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Hartwig Transit, Inc. v. Menolascino





Appeal from the Circuit Court of Cook County; the Hon. Angelo D. Mistretta, Judge, presiding.


This is an appeal from an order granting possession of leased premises to the lessor (plaintiff) in an action brought pursuant to the Forcible Entry and Detainer Act. (Ill. Rev. Stat. 1979, ch. 57, par. 1 et seq.) The lessee (defendant) contends that the trial court erred in finding that he breached the terms of the lease by refusing to execute a subordination agreement presented for his signature.

Plaintiff leased commercial property (the ground lease) from Harris Trust and Savings Bank, as trustee under a land trust (Harris) and then negotiated a sublease with defendant after informing him of the ground lease from Harris. Paragraph 15 of the sublease provides in relevant part:

"15. Subordination to Ground Lease and Mortgage.

This lease shall be subject and subordinate at all times to any ground or underlying lease, to the lien of any mortgage which may now or hereafter affect the leased property, and to all renewals, modifications, amendments, consolidations, replacements, and extensions thereof. The Lessee will execute and deliver any instrument which may be reasonably required by the Lessor in confirmation of such subordination promptly upon the Lessor's request. The Lessor, however, will exercise its best efforts to arrange with the holder of any such underlying lease or mortgage for an agreement that if, by dispossess [sic], foreclosure, or otherwise such holder, or any successor in interest, shall come into possession of the leased property, or shall become the owner of the leased property, or take over the rights of the Lessor in the leased property, it will not disturb the possession, use, or enjoyment of the leased property by the Lessee, its successors or assigns, nor disaffirm this lease or the Lessee's rights or estate hereunder, so long as all of the obligations of the Lessee are fully performed in accordance with the terms of this lease. Lessor covenants that should it acquire title to the demised premises, any subsequent conveyance shall be subject to this lease."

The sublease further provides that if a default occurs, including "[l]essee's default in performing any of the * * * covenants and agreements," the lessor may elect to terminate the lease.

Several months after the parties entered into the sublease, plaintiff, in accordance with paragraph 15 thereof, requested defendant to sign a lease amendment described by it as a confirmation of subordination, which was a substitution for paragraph 15 of the sublease. The lease amendment, in relevant part, was as follows:

"15. This Lease shall be subject and subordinate at all times to the terms of the Harris-Hartwig Lease, including any amendment thereto heretofore or hereafter made. In the event that Lessor is in default under the Harris-Hartwig Lease, then this lease shall be deemed in default and if the Harris-Hartwig Lease is terminated by default or otherwise, including agreement by the parties thereto, except for purchase by Hartwig of the premises, then this lease shall likewise be terminated and Lessee, upon ten days written notice from Harris Trust and Savings Bank, as Trustee, Lessor of the Harris-Hartwig lease, of such termination shall immediately vacate such premises. If Lessee fails to vacate said premises upon termination as above, Lessee shall be liable for all costs, including but not limited to, attorneys fees, damages, etc. as set forth in paragraphs 17 and 28(a) of this Lease."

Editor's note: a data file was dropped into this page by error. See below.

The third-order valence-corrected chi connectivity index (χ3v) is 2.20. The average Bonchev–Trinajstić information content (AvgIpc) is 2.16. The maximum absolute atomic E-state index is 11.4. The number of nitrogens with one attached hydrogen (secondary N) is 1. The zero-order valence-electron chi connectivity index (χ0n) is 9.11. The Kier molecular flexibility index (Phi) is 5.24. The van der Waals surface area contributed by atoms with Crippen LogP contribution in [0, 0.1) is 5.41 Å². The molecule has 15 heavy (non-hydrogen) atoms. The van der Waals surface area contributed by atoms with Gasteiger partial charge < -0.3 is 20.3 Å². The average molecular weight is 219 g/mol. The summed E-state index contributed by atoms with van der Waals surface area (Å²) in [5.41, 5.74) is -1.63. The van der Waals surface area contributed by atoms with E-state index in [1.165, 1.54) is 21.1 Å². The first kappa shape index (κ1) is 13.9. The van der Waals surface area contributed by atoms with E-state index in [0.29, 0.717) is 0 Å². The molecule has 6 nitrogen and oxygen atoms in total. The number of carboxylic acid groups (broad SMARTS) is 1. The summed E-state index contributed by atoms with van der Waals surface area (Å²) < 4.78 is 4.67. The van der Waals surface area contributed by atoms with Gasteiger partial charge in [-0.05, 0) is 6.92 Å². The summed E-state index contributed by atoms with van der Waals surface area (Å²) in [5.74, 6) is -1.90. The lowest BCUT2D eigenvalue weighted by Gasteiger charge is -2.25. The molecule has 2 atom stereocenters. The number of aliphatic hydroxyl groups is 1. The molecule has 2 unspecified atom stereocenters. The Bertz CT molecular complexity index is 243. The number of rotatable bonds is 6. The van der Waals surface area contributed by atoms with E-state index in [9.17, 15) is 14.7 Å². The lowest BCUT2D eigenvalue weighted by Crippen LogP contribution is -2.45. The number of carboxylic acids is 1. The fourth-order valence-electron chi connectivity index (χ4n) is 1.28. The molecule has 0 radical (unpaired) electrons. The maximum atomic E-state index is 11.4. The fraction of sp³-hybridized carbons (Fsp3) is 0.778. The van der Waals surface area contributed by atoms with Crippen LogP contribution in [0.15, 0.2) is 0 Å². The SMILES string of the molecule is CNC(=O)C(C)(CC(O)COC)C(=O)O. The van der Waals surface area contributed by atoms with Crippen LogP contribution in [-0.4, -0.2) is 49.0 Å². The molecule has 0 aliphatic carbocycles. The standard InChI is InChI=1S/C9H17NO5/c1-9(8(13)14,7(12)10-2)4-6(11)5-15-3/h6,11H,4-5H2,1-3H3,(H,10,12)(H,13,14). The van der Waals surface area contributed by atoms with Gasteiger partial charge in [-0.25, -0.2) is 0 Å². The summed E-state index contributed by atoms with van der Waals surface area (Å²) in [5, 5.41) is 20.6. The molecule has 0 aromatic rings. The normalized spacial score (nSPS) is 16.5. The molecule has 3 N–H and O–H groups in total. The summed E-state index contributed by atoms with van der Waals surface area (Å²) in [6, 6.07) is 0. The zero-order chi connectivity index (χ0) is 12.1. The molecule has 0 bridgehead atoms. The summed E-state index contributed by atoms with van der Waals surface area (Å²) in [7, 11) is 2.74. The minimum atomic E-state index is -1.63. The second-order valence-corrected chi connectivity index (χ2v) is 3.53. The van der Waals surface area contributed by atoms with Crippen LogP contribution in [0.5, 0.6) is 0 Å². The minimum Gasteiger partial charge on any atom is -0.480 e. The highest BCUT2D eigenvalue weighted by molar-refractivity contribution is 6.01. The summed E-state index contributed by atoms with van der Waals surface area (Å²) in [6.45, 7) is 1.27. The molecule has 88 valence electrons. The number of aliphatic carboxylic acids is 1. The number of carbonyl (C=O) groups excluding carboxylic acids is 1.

When defendant refused to sign the amendment, after receiving notice that his lease would be terminated if he did not do so, plaintiff instituted the present action seeking to repossess the property.

At trial, plaintiff's treasurer, Hartwig, testified that he discussed a proposed lease amendment with defendant, who agreed to sign whatever was needed. After its preparation by Harris, the amendment was approved and signed by plaintiff and presented to defendant for his signature. Despite repeated requests, defendant did not sign it and gave no reason for refusing to do so. Hartwig admitted that the lease amendment omits the portion of paragraph 15 in the sublease requiring plaintiff to use its best efforts to secure a nondisturbance agreement on defendant's behalf if its ground lease terminated.

Defendant testified in effect that he did not sign the lease amendment because it did not merely subordinate the sublease to the ground lease but totally contradicted paragraph 15 in the sublease. He acknowledged that, during negotiations of the sublease, he was represented by an attorney and understood its terms.

The trial court granted possession of the premises to plaintiff, and this appeal followed.


Defendant first contends that sublease paragraph 15 required him to confirm subordination of the lease only if the ground lease is terminated or the property is sold at foreclosure, neither of which occurred. In support of this argument, he cites an explanation of a similar subordination clause contained in a legal form book which interprets such clauses as an agreement by the lessee ...

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